*Even though they will miss the post season for the first time since 2007, there’s nothing like an L.A. Sparks game to help some of us ‘old schoolers’ revisit our youth. Last night at the Staples Center in Los Angeles the home team played the Tulsa Shock.

Wow! The energy of the experience; the crowd chanting ‘Defense’ – the sample from the hip hop MC saying “Clap your hands” and the audience dutifully doing it double time.

And then there’s the jumbo screen catching everyone ‘in the act’ and the freebies being thrown into the hands of anxious fans with arms outstretched.

Regular game-goers may take these things for granted, but EURweb publisher Lee Bailey and journalist DeBorah B. Pryor had never been to a Sparks game (and Pryor, shamefully, no prior pro B-ball games), and the experience made both vow to return again and again … though it’ll have to be next season because Friday night’s game was the next to last of the season. Oh well. In any event, after a recent losing streak they came back strong to win 84-73 over the Shock. But the beauty of it was in the play itself. The beautifully executed passes; the entertaining fake-outs and yes, the all-around comraderie.

But while the game was the main thing, it wasn’t the only thing happening. Thanks to The Africa Channel, there were opportunities to learn about one’s ancestral/tribal heritage and several lucky fans got to take the test while at the game. It’s as simple as swabbing the inside of your cheek. The company on-site Friday night, African Ancestry, represented by Dr. Rick Kittles, is said to be the only one that has a database large enough to adequately take on the job of performing the tests. It is the same company used by Henry Louis Gates’ team as he traveled with a number of celebrities to meet their African ancestors.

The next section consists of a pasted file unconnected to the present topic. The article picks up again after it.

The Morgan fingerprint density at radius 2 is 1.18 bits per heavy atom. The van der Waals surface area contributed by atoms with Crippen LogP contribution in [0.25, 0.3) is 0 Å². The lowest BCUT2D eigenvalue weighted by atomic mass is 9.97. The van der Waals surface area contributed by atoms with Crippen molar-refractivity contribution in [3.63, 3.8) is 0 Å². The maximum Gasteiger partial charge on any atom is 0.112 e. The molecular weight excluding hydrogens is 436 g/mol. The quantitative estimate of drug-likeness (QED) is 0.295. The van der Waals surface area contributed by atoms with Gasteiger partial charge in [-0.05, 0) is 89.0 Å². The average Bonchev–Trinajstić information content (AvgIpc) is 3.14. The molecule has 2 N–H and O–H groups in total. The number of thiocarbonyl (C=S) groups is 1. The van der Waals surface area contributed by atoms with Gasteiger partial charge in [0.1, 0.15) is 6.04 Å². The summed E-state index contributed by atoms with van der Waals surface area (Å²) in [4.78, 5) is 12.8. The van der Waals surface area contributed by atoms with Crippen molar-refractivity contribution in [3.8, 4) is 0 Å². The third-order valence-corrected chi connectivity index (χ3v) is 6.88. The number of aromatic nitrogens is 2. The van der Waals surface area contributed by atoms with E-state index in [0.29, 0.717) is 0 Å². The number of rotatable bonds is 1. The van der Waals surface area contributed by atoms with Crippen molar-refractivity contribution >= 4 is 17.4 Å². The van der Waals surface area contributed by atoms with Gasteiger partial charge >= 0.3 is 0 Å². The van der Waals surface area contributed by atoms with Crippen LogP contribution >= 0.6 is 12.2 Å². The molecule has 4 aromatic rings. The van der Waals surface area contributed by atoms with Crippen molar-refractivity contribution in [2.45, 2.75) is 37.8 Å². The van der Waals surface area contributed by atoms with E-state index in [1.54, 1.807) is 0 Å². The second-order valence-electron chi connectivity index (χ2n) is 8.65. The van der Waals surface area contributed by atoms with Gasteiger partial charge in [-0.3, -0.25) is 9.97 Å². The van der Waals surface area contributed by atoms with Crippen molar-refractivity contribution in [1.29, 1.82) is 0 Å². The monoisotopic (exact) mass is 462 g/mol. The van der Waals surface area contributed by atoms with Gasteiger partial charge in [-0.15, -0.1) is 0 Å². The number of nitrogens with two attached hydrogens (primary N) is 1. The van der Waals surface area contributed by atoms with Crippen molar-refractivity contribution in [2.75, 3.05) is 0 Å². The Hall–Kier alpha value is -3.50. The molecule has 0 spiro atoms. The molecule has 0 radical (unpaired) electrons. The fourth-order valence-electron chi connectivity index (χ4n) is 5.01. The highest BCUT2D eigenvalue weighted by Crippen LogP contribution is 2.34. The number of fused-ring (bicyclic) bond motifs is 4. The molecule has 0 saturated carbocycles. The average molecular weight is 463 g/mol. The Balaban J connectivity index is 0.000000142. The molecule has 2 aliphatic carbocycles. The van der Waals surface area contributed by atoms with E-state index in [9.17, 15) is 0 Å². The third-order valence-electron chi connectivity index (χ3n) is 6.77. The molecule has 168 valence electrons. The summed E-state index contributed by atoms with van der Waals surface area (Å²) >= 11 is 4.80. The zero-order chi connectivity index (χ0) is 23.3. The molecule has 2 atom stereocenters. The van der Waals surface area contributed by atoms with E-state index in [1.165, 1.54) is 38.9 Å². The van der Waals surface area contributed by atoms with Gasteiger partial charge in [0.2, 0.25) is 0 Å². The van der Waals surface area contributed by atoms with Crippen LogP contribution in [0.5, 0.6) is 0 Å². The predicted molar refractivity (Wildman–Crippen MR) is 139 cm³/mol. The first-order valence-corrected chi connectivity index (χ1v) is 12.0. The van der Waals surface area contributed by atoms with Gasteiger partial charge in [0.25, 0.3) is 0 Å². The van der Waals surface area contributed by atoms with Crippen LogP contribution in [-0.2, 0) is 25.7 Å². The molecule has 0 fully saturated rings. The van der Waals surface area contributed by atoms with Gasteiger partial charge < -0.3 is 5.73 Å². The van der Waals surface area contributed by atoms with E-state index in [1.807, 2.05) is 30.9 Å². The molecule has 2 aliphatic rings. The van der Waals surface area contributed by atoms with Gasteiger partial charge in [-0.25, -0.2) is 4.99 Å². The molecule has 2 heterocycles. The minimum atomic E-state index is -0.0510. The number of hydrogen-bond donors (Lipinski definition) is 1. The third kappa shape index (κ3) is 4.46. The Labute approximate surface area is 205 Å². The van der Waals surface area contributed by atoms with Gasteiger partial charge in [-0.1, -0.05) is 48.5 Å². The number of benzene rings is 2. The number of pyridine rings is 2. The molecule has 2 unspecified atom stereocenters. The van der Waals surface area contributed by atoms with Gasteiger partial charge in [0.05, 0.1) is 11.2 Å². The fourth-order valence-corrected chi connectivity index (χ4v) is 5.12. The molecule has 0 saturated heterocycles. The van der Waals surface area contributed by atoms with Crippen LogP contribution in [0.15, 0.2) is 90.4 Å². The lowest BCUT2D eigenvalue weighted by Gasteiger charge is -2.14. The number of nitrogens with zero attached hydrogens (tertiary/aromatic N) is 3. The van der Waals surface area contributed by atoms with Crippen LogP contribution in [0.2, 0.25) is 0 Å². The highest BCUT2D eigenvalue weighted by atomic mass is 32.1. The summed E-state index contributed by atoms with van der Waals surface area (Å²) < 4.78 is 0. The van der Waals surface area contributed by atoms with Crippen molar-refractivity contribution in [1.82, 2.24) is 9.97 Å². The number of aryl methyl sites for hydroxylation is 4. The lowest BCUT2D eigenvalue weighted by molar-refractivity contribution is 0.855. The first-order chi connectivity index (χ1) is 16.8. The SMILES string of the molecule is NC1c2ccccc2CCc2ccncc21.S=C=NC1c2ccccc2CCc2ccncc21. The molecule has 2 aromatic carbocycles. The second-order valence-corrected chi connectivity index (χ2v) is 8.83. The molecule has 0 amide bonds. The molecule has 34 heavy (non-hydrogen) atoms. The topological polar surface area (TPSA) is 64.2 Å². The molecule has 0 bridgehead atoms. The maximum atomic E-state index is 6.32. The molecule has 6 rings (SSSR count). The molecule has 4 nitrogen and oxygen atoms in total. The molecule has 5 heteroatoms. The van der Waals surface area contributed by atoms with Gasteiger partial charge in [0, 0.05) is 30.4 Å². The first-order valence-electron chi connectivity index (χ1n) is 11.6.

The completion of the test, which costs $275, takes 4-6 weeks. Two of the Sparks team members who had tested prior, learned their tribal lineage last night. One was happy to learn that she was from royalty; while the other learned that she may share tribal lineage with Oprah.

A post game performance featured former Shalamar frontman Howard Hewitt and 70s disco group The Dazz Band.

DeBorah B. Pryor is the author of “Public Speaking for the Private Person”, a communications workshop designed for those aiming to develop and improve their skills in the office and daily life. Learn more at www.dpryorpresents.com.